This isn't our first rodeo. The occasion is part of a live-event series for National Public Radio hosted by the weekend host of All Things Considered, Michel Martin. Kansas City is a logical locus for the  focus for this show: “How We Eat” will include both live discussions and a virtual panel of Twitter contributors.  It has been our experience that an invitation to represent the "conventional farmer" viewpoint on a "diverse" agricultural panel is a chance to be the "skunk in the garden party", as Blake represents himself to moderator Michel Martin.  The diverse part is readily apparent in the green room.  Here's the "tomato whisperer", who grows heirloom tomatoes and hosts tomato tastings.  There's a young entrepreneur who went back to her cooking roots after the 2008-9 bust left her jobless. The MacArthur grant genius and grand old man of perennial prairie grasses, Wes Jackson, sits down with us two unrepentant growers of annual crops to talk about the Fall.  No, not Adam and Eve.  The Fall, according to Mr. Jackson, is when one of our hungry ancestors scratched down to bare earth.  From that, 'twas but a wide and slippery slope to the cultivation of  wheat and corn and rice, crops that require the hand of man to plant, to harvest, to thrive, crops that turned humanity not into farmers...but "weeders" in Mr. Jackson's parlance. "I don't know why farmers don't like me,"he says. Yeah.  Perhaps it’s because you consider agriculture a 10,000 year old mistake leading to “soil loss and degradation, ecosystem destruction and high energy use”, while farmers like us tend to believe we marshal limited resources in an economical fashion, utilizing brains and technology to grow maximum food and fiber with minimum “unnatural’ inputs. Blake and I are not unfamiliar with his lifework and enjoy the chance to respectfully spar with someone famous in his field, even though I cannot help but think of the Wizard of Oz as we talk about being  “imprisoned by our technology.”  If there had been a genetic shortcut to a perennial grain, would Mr. Jackson have made that deal with the technological Devil?

 One of the other panelists describes herself as the "farm steward" of the  acreage where she "forages" for sustainably produced fruit, vegetables, herbs and other edibles to sell to her customers.  Nothing value laden in that description, right?  While she insists her intent is not to be confrontational, her description of pesticide use is difficult to construe as anything but antagonistic no matter how mild her manner.  Question: "As I understand it, you're critical of conventional farming. You are all organic...." Answer: "...it's just very practical.  If I just say it out loud that we dump poison on our food or use poison to protect our food...." This is a person familiar with chemicals, with modern medicine. Yet she sees no incongruity between confidence in the science of today's medicine and fear of today's technologies in agriculture.  Growing organic and eating organic is certainly a choice. But it is not necessarily better for the land, the farmer, or the people eating any more than relying on homemade herbal poultices is a better remedy for my headache than a chemical medicine like ibuprofen.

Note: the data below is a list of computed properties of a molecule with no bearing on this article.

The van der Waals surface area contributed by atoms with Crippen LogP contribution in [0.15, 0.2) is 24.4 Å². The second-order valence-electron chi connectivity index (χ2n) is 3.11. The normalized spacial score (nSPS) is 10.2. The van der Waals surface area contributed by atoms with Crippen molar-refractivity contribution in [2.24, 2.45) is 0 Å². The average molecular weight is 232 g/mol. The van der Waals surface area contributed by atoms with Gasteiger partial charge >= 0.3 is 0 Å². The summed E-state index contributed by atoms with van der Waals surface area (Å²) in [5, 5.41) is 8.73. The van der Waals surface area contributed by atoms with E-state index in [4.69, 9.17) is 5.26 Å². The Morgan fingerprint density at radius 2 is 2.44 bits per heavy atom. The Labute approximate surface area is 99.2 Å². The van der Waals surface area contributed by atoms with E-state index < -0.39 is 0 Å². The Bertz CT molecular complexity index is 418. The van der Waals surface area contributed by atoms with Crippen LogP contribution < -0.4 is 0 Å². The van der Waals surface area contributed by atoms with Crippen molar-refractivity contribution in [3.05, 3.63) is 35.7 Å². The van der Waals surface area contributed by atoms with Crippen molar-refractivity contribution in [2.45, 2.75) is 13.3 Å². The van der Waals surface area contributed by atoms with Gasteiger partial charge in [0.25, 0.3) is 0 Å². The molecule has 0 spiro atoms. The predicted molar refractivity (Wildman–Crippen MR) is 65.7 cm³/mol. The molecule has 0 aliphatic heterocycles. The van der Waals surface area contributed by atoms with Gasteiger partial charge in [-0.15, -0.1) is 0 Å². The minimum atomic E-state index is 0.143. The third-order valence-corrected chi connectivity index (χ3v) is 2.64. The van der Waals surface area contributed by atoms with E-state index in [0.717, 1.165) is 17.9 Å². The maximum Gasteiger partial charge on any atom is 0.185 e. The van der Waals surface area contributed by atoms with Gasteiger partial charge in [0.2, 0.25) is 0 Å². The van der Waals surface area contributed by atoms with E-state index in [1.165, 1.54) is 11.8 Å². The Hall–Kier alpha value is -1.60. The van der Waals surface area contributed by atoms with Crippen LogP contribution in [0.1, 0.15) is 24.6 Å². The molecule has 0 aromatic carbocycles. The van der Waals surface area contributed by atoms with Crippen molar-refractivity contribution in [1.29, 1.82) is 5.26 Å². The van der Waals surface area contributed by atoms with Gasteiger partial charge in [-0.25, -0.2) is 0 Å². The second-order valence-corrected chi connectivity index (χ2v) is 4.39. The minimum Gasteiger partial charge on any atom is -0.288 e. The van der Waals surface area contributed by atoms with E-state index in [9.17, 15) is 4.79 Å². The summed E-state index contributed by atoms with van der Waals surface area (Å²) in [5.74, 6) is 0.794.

No wonder a self proclaimed conventional farmer using every conceivable tool, genetic, mechanical, cloud based, can feel like he's being picked on.  Blake, the poster child for our version of family farming, takes advantage of every inconsistency in the arguments of the anti technology advocates to defend and promote two fundamental ideas:  1) that the ultimate goal is to feed people and take care of the land, and 2) that there will be a farmer willing to produce whatever the market wishes as long as there is freedom to do so.  This is a conciliatory gesture that most of this audience in Kansas City can rally to: that growing food and buying food and eating food for every budget, taste, and philosophy is far too big a challenge for but one set of rules.

 Michel Martin, the host, steers the group by asking questions that cut through cliche in a way that is pithy and not judgmental.  For instance, a question for Blake: "Why (would) you even feel the need to say you're unapologetic about it (being a conventional farmer)....you know, large-scale farming is in part one of the reasons why this country has been the best-fed nation in the history of the world". For Wes Jackson ringing the doomsday bell about  the outlook for an agriculture based on conventional crops: "How many years do we have left?"  About organic food: "How much would it take to switch to organic?" And I cannot imagine an audience anywhere but in the Midwest approving the notion that folks ought to know what their slaughtered beef looks like.